That's interesting. So often in Gothics I can't help a little smile for the false modesty of the narrator when she describes herself in first person. You know the sort of thing I mean: "I regarded the person in the looking-glass before me. She was perhaps a trifle too thin . . . " or "My mouth was perhaps a shade too full and generous to be considered classically beautiful. To my eternal annoyance it bespoke, to the stronger sex, of a sensual nature that did not exist." Hard not to read between such disingenuous lines. I always think, "Oh you poor thing."

Perhaps I'm way off? Maybe when the narrator says, "I felt a plain brown partridge beside Lady Peahen's polychromatic splendour," she could be really telling the truth. Yet often the heroine's "plainness" seems to have more to do with the quality of her clothing than her bone structure.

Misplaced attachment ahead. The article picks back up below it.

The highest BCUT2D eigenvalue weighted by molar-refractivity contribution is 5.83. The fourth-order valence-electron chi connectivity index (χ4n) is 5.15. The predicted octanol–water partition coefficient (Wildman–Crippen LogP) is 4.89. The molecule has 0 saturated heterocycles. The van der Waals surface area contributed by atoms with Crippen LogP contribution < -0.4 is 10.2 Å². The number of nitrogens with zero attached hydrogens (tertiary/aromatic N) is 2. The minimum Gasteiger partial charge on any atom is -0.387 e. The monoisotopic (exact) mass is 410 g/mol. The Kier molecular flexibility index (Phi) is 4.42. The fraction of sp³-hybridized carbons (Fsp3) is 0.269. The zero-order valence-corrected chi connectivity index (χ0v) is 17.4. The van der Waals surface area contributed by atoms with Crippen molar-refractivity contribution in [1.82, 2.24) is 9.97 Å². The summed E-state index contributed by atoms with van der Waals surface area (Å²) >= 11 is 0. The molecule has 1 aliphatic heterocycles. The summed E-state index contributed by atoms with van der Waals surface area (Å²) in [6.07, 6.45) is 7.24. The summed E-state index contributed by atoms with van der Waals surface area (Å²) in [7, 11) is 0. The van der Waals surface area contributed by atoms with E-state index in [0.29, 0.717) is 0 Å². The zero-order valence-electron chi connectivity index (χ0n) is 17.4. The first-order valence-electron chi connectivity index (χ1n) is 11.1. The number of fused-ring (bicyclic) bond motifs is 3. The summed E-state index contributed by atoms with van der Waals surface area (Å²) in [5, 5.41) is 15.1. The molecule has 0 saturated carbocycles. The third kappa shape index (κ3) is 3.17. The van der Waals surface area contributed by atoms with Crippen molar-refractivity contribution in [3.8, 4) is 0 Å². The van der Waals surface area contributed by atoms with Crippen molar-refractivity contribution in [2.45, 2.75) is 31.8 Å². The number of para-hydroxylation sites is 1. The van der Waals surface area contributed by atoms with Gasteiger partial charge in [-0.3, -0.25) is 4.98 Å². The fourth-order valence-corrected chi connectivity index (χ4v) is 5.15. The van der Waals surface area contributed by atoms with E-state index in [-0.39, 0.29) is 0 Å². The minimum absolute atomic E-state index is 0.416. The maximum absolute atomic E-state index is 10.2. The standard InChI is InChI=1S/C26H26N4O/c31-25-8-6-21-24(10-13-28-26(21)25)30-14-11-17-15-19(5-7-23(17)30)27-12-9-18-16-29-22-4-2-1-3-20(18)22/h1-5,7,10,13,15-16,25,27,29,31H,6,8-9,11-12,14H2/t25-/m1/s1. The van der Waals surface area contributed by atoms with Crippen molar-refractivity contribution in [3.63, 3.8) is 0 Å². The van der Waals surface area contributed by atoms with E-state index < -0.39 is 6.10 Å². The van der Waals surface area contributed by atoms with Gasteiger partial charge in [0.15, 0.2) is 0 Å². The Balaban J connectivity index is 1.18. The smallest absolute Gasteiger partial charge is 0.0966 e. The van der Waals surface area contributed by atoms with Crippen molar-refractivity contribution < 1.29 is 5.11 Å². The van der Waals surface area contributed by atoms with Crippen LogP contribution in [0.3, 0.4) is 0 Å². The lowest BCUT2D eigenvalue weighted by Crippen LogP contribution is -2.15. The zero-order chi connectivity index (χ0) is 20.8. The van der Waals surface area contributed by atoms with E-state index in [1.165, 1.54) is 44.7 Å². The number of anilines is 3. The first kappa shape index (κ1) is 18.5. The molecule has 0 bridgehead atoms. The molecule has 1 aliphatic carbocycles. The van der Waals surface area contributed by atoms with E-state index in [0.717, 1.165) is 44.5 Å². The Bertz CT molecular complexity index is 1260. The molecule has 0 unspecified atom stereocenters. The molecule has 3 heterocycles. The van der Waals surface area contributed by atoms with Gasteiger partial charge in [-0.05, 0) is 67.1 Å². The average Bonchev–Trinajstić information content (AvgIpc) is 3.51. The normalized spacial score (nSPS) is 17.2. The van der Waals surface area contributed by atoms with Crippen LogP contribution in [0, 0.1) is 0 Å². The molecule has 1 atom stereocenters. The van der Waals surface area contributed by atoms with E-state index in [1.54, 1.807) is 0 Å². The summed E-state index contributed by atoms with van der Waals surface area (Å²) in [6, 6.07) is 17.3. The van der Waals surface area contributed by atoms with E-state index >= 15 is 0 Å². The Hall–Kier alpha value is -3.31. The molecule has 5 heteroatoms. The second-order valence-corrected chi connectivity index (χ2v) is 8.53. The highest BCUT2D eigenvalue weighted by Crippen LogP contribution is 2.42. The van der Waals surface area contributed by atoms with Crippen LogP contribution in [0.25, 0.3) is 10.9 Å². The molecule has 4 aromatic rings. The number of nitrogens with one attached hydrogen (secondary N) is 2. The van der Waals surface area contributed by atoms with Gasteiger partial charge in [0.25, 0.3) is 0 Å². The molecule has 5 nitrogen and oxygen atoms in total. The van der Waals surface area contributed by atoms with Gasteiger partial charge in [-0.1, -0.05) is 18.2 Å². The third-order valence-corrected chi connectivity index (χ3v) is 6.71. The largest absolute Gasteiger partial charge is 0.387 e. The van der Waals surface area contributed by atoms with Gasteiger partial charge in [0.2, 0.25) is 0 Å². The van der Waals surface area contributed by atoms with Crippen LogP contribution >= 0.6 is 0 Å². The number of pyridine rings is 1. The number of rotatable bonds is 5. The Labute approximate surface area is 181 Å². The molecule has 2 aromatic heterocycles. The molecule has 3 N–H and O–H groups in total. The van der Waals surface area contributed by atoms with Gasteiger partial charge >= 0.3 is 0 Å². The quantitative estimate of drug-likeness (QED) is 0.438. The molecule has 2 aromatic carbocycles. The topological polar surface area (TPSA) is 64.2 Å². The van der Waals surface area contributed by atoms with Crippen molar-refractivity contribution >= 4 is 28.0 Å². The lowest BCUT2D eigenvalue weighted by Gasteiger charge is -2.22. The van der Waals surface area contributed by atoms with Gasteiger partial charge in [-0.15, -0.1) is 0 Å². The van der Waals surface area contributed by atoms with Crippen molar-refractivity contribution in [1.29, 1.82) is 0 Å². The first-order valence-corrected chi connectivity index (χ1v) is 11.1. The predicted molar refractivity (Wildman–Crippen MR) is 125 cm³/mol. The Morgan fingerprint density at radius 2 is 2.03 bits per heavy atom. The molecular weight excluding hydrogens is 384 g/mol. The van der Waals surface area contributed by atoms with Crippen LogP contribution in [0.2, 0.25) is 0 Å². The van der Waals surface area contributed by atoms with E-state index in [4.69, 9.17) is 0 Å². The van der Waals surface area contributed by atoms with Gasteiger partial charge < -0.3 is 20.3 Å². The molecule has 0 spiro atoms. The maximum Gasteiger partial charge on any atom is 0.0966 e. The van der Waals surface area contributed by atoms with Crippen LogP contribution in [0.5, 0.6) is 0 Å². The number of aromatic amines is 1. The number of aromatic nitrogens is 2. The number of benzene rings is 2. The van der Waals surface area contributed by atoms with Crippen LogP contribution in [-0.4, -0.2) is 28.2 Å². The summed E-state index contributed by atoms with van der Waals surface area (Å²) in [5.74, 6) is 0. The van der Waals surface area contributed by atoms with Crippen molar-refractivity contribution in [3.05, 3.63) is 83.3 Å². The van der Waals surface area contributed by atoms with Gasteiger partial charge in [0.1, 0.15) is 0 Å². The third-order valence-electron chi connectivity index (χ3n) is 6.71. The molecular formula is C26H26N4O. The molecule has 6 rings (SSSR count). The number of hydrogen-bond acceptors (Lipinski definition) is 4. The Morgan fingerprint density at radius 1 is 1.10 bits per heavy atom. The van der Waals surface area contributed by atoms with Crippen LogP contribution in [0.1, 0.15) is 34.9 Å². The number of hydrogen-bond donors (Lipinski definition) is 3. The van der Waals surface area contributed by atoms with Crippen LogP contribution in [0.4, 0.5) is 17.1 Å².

But don't get me wrong -- this is the charm of the genre. I wouldn't have it any other way. (I've read some Gothics in which the heroine describes her own gorgeousness in no uncertain terms, and it's offputting. We don't like conceited protagonists; modesty, even false, is a much more charming trait.)
(08-03-2010, 03:32 PM)AliceChell Wrote: It is hard to sustain interest in a gothic heroine who is unbelievably illogical and unreasonable. I have encountered my fair share of these. We all have our off moments, but really!
Victoria Holt and the hair . . . . Yes, this consoled me as a teen reader, as I had this same opinion about myself. Smile